July 1995 Bulletin

Point of View

Urges vertical integration


by Donald M. Mauldin, MD

Donald M. Mauldin, MD, is a practicing orthopaedic surgeon in Dallas, Texas and chairman of the board, Allied Physicians of DFW, a recently founded multispecialty physician group.

The time has arrived for the medical profession to take back control of the delivery of medical care. As physicians, we must restore the dignity and honor of medicine. We owe it to each other and to those for whom we labor - our patients.

Lacking an unlimited budget for health care expenditures, physicians must assume total responsibility for the quality of care delivered and for controlling the cost of this care. No longer can our country or we, as individual physicians, afford to sit by and remain divided by outside forces that are incapable of organizing our profession and its attendant behavior into a finely tuned healthcare delivery system. We know the challenges facing our profession so we must answer the questions.

Do we organize ourselves along horizontal lines of specialists and primary care? Or, do we break down these recently erected barriers that pit specialists against the primary physician and join together in vertically integrated groups of physicians?

To remain segregated into horizontal groups will lead inevitably to total loss of control and the continued erosion of the physician's financial well-being. The ability of the physician to control the overall quality of care that patients receive will likewise be lost. The horizontal alignment allows the middlemen and third parties to reduce health care to a commodity bidding war. This results in progressively fewer dollars being directed to physicians for direct patient care while the dollars flowing into the third-party bureaucracy undergo massive increases. Unless we organize, we will fail to return the control of health care to those most capable of managing the delivery system. It is generally accepted that the physicians directly or indirectly control up to 80 percent of all health care expenditures. With this fact in mind it should be self-evident that the logical point of control should be in the hands of this group. To relinquish the control to third-party payers or large hospital chains is tantamount to abdicating our responsibility to our profession and our patients.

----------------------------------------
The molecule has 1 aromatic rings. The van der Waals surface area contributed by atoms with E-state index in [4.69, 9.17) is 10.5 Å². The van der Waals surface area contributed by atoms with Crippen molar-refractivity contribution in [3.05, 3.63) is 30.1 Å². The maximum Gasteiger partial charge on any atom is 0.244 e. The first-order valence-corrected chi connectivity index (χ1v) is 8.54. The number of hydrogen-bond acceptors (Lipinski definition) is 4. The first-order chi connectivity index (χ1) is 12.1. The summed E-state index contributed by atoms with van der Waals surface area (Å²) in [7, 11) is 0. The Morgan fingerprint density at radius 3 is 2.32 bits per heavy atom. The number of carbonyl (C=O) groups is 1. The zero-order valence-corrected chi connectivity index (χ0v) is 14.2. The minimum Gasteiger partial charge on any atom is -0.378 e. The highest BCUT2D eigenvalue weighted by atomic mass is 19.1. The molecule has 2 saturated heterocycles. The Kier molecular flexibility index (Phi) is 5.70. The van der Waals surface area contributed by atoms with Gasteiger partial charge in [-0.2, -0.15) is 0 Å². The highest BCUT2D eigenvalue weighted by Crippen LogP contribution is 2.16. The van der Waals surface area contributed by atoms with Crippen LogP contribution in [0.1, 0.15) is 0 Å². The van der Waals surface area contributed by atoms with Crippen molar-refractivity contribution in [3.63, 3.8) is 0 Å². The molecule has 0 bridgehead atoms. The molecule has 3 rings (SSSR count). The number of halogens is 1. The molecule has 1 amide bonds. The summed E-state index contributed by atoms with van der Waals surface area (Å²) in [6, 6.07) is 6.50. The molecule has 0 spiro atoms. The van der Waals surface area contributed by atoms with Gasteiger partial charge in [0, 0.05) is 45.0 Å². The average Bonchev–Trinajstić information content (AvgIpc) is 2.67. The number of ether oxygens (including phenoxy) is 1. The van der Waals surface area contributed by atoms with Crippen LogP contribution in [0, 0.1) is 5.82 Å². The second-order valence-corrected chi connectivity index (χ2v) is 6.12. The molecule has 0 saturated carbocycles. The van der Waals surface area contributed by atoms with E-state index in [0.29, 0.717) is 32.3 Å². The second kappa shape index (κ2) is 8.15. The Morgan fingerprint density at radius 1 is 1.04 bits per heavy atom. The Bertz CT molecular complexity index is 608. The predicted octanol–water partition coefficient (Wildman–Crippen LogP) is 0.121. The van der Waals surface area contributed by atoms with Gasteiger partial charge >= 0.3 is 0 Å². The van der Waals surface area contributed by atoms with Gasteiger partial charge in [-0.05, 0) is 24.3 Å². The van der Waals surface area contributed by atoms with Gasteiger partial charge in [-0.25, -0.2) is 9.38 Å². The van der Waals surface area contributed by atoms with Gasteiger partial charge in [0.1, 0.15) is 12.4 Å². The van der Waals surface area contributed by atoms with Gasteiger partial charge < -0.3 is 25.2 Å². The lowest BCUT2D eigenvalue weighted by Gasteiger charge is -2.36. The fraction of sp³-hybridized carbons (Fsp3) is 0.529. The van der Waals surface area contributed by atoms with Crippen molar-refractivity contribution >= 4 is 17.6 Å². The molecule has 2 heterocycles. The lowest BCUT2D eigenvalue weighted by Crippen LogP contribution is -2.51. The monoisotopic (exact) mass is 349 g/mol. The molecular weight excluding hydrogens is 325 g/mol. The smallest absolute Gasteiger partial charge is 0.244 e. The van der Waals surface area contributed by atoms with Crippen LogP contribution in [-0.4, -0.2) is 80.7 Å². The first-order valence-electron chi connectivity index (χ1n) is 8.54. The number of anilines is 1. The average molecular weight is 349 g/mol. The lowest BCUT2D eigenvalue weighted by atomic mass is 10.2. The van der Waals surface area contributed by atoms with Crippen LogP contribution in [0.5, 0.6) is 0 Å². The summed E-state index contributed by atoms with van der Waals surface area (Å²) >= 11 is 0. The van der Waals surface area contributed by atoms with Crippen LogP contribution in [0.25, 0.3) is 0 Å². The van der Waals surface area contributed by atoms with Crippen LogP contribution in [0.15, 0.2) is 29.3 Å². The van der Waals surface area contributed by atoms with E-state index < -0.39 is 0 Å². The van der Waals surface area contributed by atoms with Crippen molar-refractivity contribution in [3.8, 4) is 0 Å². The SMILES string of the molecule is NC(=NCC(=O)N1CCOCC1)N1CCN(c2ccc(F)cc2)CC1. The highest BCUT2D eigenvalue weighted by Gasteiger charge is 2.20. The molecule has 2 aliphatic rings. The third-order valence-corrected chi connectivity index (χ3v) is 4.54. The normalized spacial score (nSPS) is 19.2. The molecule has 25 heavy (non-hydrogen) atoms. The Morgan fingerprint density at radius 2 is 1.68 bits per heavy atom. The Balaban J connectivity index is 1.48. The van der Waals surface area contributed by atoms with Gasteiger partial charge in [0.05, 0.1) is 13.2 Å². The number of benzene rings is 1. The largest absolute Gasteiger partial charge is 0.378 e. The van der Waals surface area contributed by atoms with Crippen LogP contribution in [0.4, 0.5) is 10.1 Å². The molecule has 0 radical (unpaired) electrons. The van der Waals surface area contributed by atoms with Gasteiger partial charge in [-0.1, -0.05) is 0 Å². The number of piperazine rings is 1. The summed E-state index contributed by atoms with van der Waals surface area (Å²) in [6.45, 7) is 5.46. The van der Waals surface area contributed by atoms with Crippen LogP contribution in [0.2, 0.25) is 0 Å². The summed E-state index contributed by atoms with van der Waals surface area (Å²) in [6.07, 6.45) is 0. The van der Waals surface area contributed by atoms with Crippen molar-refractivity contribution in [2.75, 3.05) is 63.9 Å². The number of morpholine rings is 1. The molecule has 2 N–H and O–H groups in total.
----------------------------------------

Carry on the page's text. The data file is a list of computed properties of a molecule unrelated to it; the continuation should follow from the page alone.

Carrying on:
The general incidence of disease and catastrophic illness in any large group of patients is an actuarially determined statistic. The statistical risk exists no matter who controls the delivery of health care. The true financial risk to pay for these events is directly related to the ability to control physician behavior. Not only does this mean controlling the incentives that influence physician behavior, but likewise requires the physicians to organize themselves into integrated groups that promote cost-effective utilization of hospital facilities and services.

Therefore, since physicians direct the spending of the majority of health care dollars and the challenge of health reform depends on controlling physicians' behavior, it is only logical that integrated groups of physicians should be the most capable of succeeding in this arena. If we fail to organize and accept the challenge, we can only blame ourselves as we stand by and watch the erosion of freedom for the two most important groups in health care: physicians and their patients.

The restoration of health care control to its professionals will occur only if we align ourselves into vertically integrated, multispecialty groups. With proper integration and alignment of incentives, physicians will be capable of delivering quality health care in a cost-effective manner. Integration will allow for the delivery system to move away from the current piecemeal and fragmented fee-for-service system with its attendant inflationary effect and into a more predominantly prepaid environment. This transition allows the physicians to align their incentives with those of their patients in striving to achieve the best value for all involved.

True integration will allow physician groups to move away from the failed attempts to realign physicians' income with a somewhat illogical system of RBRVS as it relates to providing health care services. Likewise, attempting to divide capitated dollars among the various specialty and primary care groups can be eliminated by integrating. We, as a profession, must strive to eliminate divisiveness so that all members of the group are aligned with one goal in mind - to maximize value in the delivery of health care to our patients.

Physician organizations, both primary and specialty, must unite as a single profession to move forward in the rapidly changing environment of health care reform. The capital and expertise to organize ourselves are available. We must move away from individual attitudes among the various specialty societies which constantly strive to further their specific specialty needs. Instead, we must join together in a unified effort, put our past differences behind us and move forward to take back the control of delivering quality health care to all Americans. The integration required to accomplish this will only happen if we dedicate our full and undivided effort to it.


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